Irish Literary News in April!

April has been another great month in the world of Irish writing – here is a round-up of some of the stories that made the news in the last few weeks.

  • The shortlist for the Women’s Prize for Fiction was announced this week and I was delighted to see Louise Kennedy make the cut for her great novel Trespasses. Maggie O’Farrell’s The Marriage Portrait has also made the list, although I’m not sure if we can still claim her as Irish!
  • Michelle Gallen was laughing all the way to the podium as she was won the Published Novel category at the Comedy Women in Print Awards for Factory Girls, beating out favourite Lessons in Chemistry. Sharon Horgan also won on the night, taking home the Witty Impact Award.
  • April saw a series of events across Northern Ireland to acknowledge 25 years since the signing of the Good Friday Agreement and the Irish Times brought together leading NI writers like Jan Carson and Michael Longley to reflect on the anniversary.
  • This month also marked the four year anniversary of the murder of journalist and writer Lyra McKee. Channel Four screened a documentary about her short life and her partner Sara Canning wrote an incredibly moving piece in the Irish Times about Lyra’s legacy.
  • Seán Hewitt’s memoir All Down Darkness Wide has made the longlist for the Royal Society of Literature’s Ondaatje Prize. Awarded to an outstanding work of fiction, non-fiction or poetry that best evokes the spirit of a place, the prize is an annual award of £10,000.
  • Catherine Ryan Howard’s lockdown-set crime novel 56 Days has been snapped up by Amazon to be adapted for television. The thriller focuses on a couple, who move in together at the start of lockdown following a brief courtship, only to find that they are each harbouring dangerous secrets.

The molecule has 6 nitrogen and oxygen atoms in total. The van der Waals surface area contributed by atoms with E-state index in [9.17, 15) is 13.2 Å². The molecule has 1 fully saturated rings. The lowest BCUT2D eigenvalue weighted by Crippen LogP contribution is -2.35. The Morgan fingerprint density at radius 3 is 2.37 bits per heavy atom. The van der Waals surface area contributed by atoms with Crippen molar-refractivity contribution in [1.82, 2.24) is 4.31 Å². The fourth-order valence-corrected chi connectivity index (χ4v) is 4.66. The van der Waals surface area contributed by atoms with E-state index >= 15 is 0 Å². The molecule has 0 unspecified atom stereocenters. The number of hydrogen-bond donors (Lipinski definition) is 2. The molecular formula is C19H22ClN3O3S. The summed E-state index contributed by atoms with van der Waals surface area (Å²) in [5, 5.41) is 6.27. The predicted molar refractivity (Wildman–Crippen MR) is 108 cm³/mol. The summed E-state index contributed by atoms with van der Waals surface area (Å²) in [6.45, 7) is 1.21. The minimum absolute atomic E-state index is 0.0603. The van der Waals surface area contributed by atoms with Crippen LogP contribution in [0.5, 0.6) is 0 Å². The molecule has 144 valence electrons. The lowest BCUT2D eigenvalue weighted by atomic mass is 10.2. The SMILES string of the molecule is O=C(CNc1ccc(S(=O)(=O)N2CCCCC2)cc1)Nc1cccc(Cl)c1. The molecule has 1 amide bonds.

• Irish literary journal the Stinging Fly got recognition on the world stage this month with a great feature in the New York Times, looking at how a journal with a subscription list of just a thousand has launched the careers of so many up and coming Irish authors,
  • New work from Donal Ryan is always a treat, and this month he published a new short story – The Spoiling of the Hunt – which is available to read on the Independent website.
  • It was announced this month that Kevin Barry will publish a new novel in 2024! The Heart in Winter will be his first novel since 2019’s Night Boat to Tangier.

Irish Literature

Cathy746books View All →

I am a 40 something book buying addict trying to reduce the backlog one book at a time!

10 Comments Leave a comment

  1. I’ve seen Factory Girls compared with Derry Girls in a press release. More than enough for me to add it to my list! Good to hear the Stinging Fly’s sharp editorial eye has had some recognition. Great roundup, Cathy.


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